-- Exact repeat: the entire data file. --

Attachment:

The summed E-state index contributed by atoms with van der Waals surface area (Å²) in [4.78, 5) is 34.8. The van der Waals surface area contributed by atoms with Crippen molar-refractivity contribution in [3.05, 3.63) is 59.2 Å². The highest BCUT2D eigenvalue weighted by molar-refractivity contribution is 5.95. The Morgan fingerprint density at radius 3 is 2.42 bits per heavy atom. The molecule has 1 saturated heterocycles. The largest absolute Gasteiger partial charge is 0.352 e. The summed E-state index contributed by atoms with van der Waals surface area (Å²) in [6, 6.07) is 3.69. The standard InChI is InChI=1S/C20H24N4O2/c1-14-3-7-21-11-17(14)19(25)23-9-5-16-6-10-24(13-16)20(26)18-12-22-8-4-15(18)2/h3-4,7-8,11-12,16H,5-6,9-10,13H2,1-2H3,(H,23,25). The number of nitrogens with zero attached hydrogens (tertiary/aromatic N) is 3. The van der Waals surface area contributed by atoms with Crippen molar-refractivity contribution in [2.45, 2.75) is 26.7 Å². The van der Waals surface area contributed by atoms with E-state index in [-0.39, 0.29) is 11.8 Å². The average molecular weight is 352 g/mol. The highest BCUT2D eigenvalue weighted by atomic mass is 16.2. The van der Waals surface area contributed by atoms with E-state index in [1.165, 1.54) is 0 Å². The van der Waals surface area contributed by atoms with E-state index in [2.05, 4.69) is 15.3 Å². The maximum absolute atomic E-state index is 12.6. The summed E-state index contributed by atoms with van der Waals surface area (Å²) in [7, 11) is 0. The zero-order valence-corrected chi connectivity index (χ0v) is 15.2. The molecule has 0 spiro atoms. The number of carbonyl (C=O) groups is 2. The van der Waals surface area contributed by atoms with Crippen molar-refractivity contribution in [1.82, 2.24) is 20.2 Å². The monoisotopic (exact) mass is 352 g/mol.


The summed E-state index contributed by atoms with van der Waals surface area (Å²) in [4.78, 5) is 34.8. The van der Waals surface area contributed by atoms with Crippen molar-refractivity contribution in [3.05, 3.63) is 59.2 Å². The highest BCUT2D eigenvalue weighted by molar-refractivity contribution is 5.95. The Morgan fingerprint density at radius 3 is 2.42 bits per heavy atom. The molecule has 1 saturated heterocycles. The largest absolute Gasteiger partial charge is 0.352 e. The summed E-state index contributed by atoms with van der Waals surface area (Å²) in [6, 6.07) is 3.69. The standard InChI is InChI=1S/C20H24N4O2/c1-14-3-7-21-11-17(14)19(25)23-9-5-16-6-10-24(13-16)20(26)18-12-22-8-4-15(18)2/h3-4,7-8,11-12,16H,5-6,9-10,13H2,1-2H3,(H,23,25). The number of nitrogens with zero attached hydrogens (tertiary/aromatic N) is 3. The van der Waals surface area contributed by atoms with Crippen molar-refractivity contribution in [2.45, 2.75) is 26.7 Å². The van der Waals surface area contributed by atoms with E-state index in [-0.39, 0.29) is 11.8 Å². The average molecular weight is 352 g/mol. The highest BCUT2D eigenvalue weighted by atomic mass is 16.2. The van der Waals surface area contributed by atoms with E-state index in [1.165, 1.54) is 0 Å². The van der Waals surface area contributed by atoms with E-state index in [2.05, 4.69) is 15.3 Å². The maximum absolute atomic E-state index is 12.6. The summed E-state index contributed by atoms with van der Waals surface area (Å²) in [7, 11) is 0. The zero-order valence-corrected chi connectivity index (χ0v) is 15.2. The molecule has 0 spiro atoms. The number of carbonyl (C=O) groups is 2. The van der Waals surface area contributed by atoms with Crippen molar-refractivity contribution in [1.82, 2.24) is 20.2 Å². The monoisotopic (exact) mass is 352 g/mol.